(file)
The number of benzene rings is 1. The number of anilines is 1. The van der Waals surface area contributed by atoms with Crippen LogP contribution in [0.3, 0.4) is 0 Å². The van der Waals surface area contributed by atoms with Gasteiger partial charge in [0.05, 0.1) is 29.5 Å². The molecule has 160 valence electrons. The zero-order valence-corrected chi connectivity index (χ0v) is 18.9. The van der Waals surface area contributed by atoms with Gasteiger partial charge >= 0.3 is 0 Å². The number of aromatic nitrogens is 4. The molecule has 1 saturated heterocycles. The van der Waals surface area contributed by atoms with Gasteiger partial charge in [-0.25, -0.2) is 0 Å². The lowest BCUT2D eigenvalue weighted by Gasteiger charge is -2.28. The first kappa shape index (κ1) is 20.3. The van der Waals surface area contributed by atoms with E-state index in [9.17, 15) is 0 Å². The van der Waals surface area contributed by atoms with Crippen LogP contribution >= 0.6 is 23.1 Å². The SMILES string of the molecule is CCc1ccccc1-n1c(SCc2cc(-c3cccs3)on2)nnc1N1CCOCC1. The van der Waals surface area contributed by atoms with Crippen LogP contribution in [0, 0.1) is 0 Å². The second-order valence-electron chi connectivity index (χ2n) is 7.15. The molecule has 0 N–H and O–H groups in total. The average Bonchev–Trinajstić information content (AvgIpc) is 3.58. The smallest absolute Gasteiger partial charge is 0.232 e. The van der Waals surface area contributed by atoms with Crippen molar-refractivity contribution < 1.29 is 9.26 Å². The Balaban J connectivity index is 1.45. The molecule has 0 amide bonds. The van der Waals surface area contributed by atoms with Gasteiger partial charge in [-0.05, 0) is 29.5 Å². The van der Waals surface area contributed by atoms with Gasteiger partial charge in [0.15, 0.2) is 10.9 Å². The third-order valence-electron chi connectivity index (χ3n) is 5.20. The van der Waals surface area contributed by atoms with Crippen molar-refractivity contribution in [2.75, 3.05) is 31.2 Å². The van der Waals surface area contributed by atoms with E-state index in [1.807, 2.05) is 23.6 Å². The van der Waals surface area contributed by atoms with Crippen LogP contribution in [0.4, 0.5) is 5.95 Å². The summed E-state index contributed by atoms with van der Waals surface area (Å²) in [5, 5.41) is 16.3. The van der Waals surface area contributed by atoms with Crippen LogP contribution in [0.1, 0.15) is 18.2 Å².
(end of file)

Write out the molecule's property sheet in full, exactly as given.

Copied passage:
The number of benzene rings is 1. The number of anilines is 1. The van der Waals surface area contributed by atoms with Crippen LogP contribution in [0.3, 0.4) is 0 Å². The van der Waals surface area contributed by atoms with Gasteiger partial charge in [0.05, 0.1) is 29.5 Å². The molecule has 160 valence electrons. The zero-order valence-corrected chi connectivity index (χ0v) is 18.9. The van der Waals surface area contributed by atoms with Gasteiger partial charge >= 0.3 is 0 Å². The number of aromatic nitrogens is 4. The molecule has 1 saturated heterocycles. The van der Waals surface area contributed by atoms with Gasteiger partial charge in [-0.25, -0.2) is 0 Å². The lowest BCUT2D eigenvalue weighted by Gasteiger charge is -2.28. The first kappa shape index (κ1) is 20.3. The van der Waals surface area contributed by atoms with E-state index in [9.17, 15) is 0 Å². The van der Waals surface area contributed by atoms with Crippen LogP contribution >= 0.6 is 23.1 Å². The SMILES string of the molecule is CCc1ccccc1-n1c(SCc2cc(-c3cccs3)on2)nnc1N1CCOCC1. The van der Waals surface area contributed by atoms with Crippen LogP contribution in [0, 0.1) is 0 Å². The second-order valence-electron chi connectivity index (χ2n) is 7.15. The molecule has 0 N–H and O–H groups in total. The average Bonchev–Trinajstić information content (AvgIpc) is 3.58. The smallest absolute Gasteiger partial charge is 0.232 e. The van der Waals surface area contributed by atoms with Crippen molar-refractivity contribution < 1.29 is 9.26 Å². The Balaban J connectivity index is 1.45. The molecule has 0 amide bonds. The van der Waals surface area contributed by atoms with Gasteiger partial charge in [-0.05, 0) is 29.5 Å². The van der Waals surface area contributed by atoms with Gasteiger partial charge in [0.15, 0.2) is 10.9 Å². The third-order valence-electron chi connectivity index (χ3n) is 5.20. The van der Waals surface area contributed by atoms with Crippen molar-refractivity contribution in [2.75, 3.05) is 31.2 Å². The van der Waals surface area contributed by atoms with E-state index in [1.807, 2.05) is 23.6 Å². The van der Waals surface area contributed by atoms with Crippen LogP contribution in [0.4, 0.5) is 5.95 Å². The summed E-state index contributed by atoms with van der Waals surface area (Å²) in [5, 5.41) is 16.3. The van der Waals surface area contributed by atoms with Crippen LogP contribution in [0.1, 0.15) is 18.2 Å².